| NEW YORK
NEW YORK The euro hit an 11-month high and global equity markets advanced on Friday on signs of a healthier European financial system and a brighter outlook for Germany, while U.S. stocks extended a rally to an eighth day, their best run since late 2004.
Solid U.S. corporate earnings and the strongest seasonal inflows to U.S. stock mutual funds in a decade also helped lift Wall Street, with the benchmark S&P 500 index closing above the 1,500 mark for a the first time in more than five years ago.
The Dow closed at its highest level since October 2007.
News from Europe was also bullish. The European Central Bank said banks will repay 137 billion euros from crisis loans next week, returning more cash earlier than expected in a sign parts of the financial system are regaining their health.
The repayments show financial strains are receding and "allowing investor risk appetite to rise," said David Joy, chief market strategist at Ameriprise Financial in Boston.
"So you're starting to see more interest in stocks than in bonds, less interest in safe-haven currencies and just a general rise in risk appetite," he said.
By taking back the three-year loans after only one year, the ECB has become the first major central bank to start moving away from unconventional monetary policy measures to tackle the crisis. In contrast, the U.S. Federal Reserve and Bank of Japan are buying bonds to stimulate economic growth.
The scale of the repayment, which beat the average estimate of around 100 billion euros in a Reuters poll, sent the euro higher, pushed German government bond prices down and boosted bank stocks across the euro zone.
"This is more than we had expected and underlines the material improvement in funding conditions for most European banks in the past 12 months," said Michael Symonds, a credit analyst at Daiwa Capital Markets.
Global shares as measured by MSCI's all-country world equity index .MIWD00000PUS rose 0.51 percent to 354.98.
The Dow Jones industrial average .DJI closed up 70.65 points, or 0.51 percent, at 13,895.98. The Standard & Poor's 500 Index .SPX rose 8.14 points, or 0.54 percent, at 1,502.96. The Nasdaq Composite Index .IXIC gained 19.33 points, or 0.62 percent, at 3,149.71.
For the week, the Dow rose 1.8 percent, the S&P climbed 1.1 percent and the Nasdaq rose 0.5 percent. It was the fourth straight week of gains for all three indexes.
Among companies beating analysts' expectations, Procter & Gamble Co's (PG.N) quarterly profit blew past expectations and Honeywell International Inc (HON.N) posted earnings just above Wall Street's estimates. P&G rose 4.02 percent to $73.25 but Honeywell barely edged higher, up 0.13 percent at $68.33.
Of companies in the S&P 500 that have reported earnings to date for the fourth quarter of last year, 68 percent have beaten analysts' expectations, slightly higher than the 65 percent average over the previous four quarters.
European shares scaled multi-month peaks on the bigger-than-expected loans paybacks and after the closely watched Ifo business morale index beat consensus estimates for January to match the most optimistic economists' forecasts.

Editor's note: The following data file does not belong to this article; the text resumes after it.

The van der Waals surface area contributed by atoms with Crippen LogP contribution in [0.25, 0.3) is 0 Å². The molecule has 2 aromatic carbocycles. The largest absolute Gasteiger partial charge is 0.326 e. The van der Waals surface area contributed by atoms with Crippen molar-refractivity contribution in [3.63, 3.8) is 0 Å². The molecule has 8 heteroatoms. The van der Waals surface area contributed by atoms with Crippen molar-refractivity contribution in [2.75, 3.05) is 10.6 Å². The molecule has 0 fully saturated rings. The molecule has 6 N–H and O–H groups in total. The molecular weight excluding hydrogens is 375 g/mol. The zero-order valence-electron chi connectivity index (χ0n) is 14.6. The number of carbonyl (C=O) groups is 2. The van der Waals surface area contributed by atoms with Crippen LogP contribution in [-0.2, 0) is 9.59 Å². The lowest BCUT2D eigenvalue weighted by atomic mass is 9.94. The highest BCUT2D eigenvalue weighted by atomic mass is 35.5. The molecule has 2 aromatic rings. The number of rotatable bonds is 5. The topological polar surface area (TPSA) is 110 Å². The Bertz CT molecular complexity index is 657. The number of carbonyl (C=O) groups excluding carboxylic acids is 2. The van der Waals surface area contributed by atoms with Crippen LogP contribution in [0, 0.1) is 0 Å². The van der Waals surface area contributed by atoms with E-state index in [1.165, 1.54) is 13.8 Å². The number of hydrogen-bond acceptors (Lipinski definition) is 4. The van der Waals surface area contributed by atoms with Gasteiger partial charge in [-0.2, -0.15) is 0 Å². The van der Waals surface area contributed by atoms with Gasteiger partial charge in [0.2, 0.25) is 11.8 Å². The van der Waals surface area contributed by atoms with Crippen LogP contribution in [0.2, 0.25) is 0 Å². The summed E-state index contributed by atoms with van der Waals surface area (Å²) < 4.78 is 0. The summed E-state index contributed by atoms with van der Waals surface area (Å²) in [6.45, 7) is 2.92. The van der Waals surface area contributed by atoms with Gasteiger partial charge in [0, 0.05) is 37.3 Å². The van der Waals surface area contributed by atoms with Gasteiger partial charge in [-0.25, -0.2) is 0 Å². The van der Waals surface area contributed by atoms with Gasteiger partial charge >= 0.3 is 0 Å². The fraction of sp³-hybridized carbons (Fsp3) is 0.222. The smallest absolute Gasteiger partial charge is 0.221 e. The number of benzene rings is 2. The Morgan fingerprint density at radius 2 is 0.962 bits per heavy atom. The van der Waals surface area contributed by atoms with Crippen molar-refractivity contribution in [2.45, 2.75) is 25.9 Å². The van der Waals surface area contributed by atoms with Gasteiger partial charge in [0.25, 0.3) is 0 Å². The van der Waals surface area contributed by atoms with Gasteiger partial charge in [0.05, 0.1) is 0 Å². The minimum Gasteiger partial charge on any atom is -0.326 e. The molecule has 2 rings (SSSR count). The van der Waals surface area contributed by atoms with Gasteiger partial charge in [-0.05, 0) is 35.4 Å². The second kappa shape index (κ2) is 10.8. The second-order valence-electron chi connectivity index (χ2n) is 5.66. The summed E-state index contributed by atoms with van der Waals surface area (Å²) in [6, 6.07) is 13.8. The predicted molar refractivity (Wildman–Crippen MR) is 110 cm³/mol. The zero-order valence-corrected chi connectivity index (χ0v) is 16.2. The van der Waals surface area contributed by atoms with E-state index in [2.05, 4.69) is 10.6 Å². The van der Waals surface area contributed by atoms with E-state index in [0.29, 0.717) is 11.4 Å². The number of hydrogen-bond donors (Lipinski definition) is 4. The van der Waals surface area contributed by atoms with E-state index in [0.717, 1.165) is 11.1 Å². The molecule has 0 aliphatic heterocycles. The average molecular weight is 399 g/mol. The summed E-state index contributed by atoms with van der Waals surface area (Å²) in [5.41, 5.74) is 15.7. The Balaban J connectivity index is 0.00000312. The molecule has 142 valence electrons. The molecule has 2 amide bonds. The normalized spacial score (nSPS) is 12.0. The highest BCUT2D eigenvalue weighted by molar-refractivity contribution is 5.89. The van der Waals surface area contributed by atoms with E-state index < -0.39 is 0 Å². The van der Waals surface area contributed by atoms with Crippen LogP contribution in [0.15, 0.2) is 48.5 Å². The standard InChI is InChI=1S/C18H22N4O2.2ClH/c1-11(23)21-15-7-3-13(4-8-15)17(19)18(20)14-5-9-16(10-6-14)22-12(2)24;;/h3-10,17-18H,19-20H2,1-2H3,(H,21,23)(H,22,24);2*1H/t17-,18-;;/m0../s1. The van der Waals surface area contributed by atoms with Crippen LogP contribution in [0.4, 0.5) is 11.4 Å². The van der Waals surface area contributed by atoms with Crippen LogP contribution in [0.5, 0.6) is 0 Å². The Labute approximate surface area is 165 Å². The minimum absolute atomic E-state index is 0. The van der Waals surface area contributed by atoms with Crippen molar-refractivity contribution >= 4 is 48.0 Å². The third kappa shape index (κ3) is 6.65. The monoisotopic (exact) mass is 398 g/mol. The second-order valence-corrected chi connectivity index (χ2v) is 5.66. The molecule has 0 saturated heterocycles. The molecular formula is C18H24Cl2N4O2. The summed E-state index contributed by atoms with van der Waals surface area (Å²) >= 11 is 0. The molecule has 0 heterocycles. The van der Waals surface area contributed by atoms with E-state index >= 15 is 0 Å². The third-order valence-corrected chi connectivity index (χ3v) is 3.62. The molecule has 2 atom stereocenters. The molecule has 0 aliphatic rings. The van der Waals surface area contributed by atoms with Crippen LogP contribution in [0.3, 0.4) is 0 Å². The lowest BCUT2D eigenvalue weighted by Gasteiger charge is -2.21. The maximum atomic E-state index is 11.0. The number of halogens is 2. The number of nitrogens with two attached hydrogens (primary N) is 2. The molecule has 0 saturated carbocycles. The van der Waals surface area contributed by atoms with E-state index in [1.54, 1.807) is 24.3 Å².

Frankfurt's DAX index .GDAXI led the rally, scaling five-year highs and closing 1.4 percent higher.
The FTSEurofirst 300 .FTEU3 index of pan-European shares closed 0.32 percent higher at 1,174.81.
German bond futures settled down 70 ticks at 142.50.
"People are choosing to pounce on any bit of good news. For the moment the trend is very much to the upside," said Stephen Walker, head of equities research and market strategy at Ashcourt Rowan.
The euro hit $1.3479, its highest since last February, to extend gains following the release of data showing the German economy gathering speed again after contracting late last year. The euro last traded up 0.60 percent at $1.3455.
Data showing new U.S. single-family home sales fell in December was not a cause for concern on Wall Street as the median sales price rose and the sector still appears to be a bright spot in the U.S. economy's recovery.
Manufacturing in China and the United States also grew this month at the quickest pace in about two years.
Oil traders sold crude to book profits after the strong economic data increased optimism about the state of the world economy and underpinned gains made during the week.
Brent crude oil futures settled unchanged at $113.28, after spending most of the day higher.
U.S. crude settled down 7 cents at $95.88.
U.S. Treasury debt yields rose, with 30-year bonds trading a point lower in price after better-than-expected euro zone data spurred selling of safe-haven U.S. government debt.
The benchmark 10-year U.S. Treasury note was down 26/32 in price to yield 1.9434 percent.
Despite the recent hike in bond yields, strategists said a 2 percent yield on 10-year U.S. Treasuries was not an immediate prospect.
"The bigger-than-expected loan repayments to the ECB are not enough to add another six basis points to the 10-year yield," said Kevin Giddis, head of fixed income at Raymond James Morgan Keegan.
(Additional reporting by Ellen Freilich; editing by Chizu Nomiyama, Nick Zieminski, Dan Grebler)